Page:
Work spaces for productivity, inspiration
Wake up, brew a pot of coffee and begin your work day. For some people commuting to their job is not required, their work day starts by simply walking into their home office and turning on their computer. Home offices are no longer dark dens with large built-in desks and cabinets. These areas are being designed as bright rooms filled with natural light, rustic accents, comfortable furniture and sleek desks.
Telecommuting has increased 80 percent nationally since 2005, accordingm to globalworkplaceanalytics.com. Some individuals work from their homes every day, others do so occasionally or when their workload requires extra hours. Since more work is being done at home, office spaces are becoming a priority in home design.
If you are going to spend countless hours working in a home office having it reflect your personality can provide comfort and inspiration. “People are really personalizing their home offices based on their interests. We recently worked on an office that incorporated a wall of guitars and old amps to represent the owners interest in music,” says Paul Driessen of Timber Innovations in Kimberly. Driessen adds, “We also used a tree we had to remove from his property to build his desk, it was a way to give it back to him in a different form.”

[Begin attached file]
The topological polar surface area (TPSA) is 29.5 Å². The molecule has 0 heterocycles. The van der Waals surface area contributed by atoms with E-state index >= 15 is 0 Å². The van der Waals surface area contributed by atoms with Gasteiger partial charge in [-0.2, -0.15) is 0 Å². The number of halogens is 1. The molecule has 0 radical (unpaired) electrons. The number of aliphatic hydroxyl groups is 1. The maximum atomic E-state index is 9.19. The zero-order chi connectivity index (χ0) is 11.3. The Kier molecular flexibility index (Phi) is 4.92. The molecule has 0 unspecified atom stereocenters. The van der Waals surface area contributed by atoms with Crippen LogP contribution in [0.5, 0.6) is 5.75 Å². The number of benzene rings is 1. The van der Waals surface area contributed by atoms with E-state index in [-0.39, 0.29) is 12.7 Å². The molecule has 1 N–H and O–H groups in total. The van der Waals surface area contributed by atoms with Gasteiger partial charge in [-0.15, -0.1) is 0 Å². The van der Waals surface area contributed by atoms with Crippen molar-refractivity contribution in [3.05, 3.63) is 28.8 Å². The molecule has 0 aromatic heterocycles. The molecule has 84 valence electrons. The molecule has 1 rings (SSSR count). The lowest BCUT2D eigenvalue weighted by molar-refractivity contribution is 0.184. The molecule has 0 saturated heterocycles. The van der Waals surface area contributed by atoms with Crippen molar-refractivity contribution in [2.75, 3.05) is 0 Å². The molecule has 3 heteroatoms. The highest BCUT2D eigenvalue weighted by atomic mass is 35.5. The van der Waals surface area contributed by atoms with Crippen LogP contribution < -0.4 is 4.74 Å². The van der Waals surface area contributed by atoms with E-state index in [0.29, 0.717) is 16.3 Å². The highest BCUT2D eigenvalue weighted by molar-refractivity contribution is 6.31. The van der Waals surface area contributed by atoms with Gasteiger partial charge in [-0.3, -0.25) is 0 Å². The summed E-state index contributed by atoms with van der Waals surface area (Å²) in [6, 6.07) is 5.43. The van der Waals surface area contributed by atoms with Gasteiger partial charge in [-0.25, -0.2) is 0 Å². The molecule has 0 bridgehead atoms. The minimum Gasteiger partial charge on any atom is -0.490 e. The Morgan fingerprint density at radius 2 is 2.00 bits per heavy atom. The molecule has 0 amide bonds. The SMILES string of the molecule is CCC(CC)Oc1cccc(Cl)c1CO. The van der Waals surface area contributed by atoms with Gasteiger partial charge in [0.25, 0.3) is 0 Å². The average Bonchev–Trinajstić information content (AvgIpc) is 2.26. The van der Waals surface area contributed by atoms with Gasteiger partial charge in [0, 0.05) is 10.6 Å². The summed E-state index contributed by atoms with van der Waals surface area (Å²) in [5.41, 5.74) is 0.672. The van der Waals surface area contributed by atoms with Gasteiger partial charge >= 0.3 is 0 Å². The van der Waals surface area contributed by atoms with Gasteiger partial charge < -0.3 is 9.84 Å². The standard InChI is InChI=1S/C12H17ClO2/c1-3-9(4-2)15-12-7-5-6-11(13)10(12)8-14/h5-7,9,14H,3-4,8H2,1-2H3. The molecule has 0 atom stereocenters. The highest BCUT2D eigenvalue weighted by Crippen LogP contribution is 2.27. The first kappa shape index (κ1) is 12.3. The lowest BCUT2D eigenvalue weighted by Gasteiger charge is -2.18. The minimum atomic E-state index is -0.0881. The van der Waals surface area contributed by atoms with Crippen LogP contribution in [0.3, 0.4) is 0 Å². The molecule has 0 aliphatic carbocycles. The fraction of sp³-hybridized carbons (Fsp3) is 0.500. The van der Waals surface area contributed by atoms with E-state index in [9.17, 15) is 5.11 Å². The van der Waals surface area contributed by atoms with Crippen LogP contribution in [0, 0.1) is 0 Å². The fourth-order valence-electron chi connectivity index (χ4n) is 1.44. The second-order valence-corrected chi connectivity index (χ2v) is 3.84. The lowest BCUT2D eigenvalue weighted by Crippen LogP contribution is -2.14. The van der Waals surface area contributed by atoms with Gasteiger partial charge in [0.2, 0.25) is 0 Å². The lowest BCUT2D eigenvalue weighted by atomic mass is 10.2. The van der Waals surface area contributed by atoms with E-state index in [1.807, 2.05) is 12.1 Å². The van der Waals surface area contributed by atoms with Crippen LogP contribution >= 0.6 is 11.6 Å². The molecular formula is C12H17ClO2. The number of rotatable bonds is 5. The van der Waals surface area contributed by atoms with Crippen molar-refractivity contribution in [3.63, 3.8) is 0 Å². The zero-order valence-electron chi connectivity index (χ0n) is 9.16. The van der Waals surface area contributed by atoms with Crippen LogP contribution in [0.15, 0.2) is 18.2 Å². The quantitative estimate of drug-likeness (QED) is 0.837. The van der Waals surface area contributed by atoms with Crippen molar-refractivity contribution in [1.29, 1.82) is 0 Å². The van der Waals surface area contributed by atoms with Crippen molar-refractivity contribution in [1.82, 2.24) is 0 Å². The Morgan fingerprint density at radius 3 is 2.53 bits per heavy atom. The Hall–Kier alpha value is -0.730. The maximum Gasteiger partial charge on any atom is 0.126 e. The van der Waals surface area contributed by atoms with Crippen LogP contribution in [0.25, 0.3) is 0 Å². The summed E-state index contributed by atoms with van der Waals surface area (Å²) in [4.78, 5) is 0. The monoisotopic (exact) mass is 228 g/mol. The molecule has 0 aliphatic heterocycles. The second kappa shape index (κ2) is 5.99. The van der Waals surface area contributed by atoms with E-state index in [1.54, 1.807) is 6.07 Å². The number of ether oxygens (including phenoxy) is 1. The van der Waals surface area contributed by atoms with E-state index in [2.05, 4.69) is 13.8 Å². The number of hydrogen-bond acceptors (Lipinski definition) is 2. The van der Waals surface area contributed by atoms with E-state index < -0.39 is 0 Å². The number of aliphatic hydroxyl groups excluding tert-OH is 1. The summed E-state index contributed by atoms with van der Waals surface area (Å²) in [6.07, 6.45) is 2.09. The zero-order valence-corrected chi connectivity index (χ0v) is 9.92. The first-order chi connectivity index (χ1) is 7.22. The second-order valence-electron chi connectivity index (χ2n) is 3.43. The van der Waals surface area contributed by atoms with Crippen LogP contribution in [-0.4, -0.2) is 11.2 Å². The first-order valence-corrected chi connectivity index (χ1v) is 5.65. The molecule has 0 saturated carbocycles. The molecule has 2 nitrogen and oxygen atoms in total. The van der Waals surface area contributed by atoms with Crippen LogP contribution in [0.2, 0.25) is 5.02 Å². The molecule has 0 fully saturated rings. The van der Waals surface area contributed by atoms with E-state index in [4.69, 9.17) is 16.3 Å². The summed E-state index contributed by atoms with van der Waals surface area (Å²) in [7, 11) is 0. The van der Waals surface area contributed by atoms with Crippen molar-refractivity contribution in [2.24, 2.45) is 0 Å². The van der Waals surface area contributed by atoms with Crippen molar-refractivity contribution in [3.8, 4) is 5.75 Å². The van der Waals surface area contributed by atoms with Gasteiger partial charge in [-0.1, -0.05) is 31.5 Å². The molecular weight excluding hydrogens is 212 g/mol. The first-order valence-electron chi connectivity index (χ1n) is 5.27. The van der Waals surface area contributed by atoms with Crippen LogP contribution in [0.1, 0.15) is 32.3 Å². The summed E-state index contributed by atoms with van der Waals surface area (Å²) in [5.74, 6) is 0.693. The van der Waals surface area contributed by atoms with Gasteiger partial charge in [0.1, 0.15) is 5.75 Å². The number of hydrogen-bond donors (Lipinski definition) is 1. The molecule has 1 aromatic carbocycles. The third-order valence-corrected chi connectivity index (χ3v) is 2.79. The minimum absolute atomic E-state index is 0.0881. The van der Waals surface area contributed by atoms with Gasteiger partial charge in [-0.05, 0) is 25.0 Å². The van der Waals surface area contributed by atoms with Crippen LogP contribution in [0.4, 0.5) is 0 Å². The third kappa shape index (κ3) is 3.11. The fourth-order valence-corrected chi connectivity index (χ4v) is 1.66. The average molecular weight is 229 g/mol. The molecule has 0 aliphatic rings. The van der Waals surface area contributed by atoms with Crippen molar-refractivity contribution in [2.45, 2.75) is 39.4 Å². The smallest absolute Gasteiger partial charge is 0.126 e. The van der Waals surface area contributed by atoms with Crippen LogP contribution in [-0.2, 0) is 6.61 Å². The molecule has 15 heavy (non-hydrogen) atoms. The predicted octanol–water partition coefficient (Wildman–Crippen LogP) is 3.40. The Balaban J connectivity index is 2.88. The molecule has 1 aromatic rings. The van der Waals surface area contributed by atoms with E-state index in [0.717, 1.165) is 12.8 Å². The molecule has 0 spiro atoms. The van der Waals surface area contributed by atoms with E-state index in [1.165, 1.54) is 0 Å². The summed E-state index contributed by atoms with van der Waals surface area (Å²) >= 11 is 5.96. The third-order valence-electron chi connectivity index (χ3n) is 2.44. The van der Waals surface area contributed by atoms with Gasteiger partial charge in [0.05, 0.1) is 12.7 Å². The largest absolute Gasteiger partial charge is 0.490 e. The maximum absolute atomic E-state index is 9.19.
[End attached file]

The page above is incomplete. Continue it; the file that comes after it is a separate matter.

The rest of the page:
For another client, Driessen included a patio door in her office. The door provided a lot of natural light, as well as easy access outside for the homeowner to enjoy brief breaks from her work.
In addition to a space that showcases people’s individual interests, comfort also is a top priority for homeowners designing their offices. “Some people who work from home feel more comfortable having an open concept office, maybe they need to keep an eye on their kids while also getting work done,” shares Nickolas Arnoldussen of Arn’s Cabinets in Little Chute.
“People are really trying to make their home offices enjoyable to be in since they are working from home more often,” adds Alexandria Hakenjos of Northtown Lighting Center in Appleton.
Visit the social media website Pinterest and you are bound to see home decor pins featuring images of country chic interior design trends. People also are including natural decor in their home offices. “A lot of people like using the earthy wood look to give their office a rustic feel,” says Hakenjos.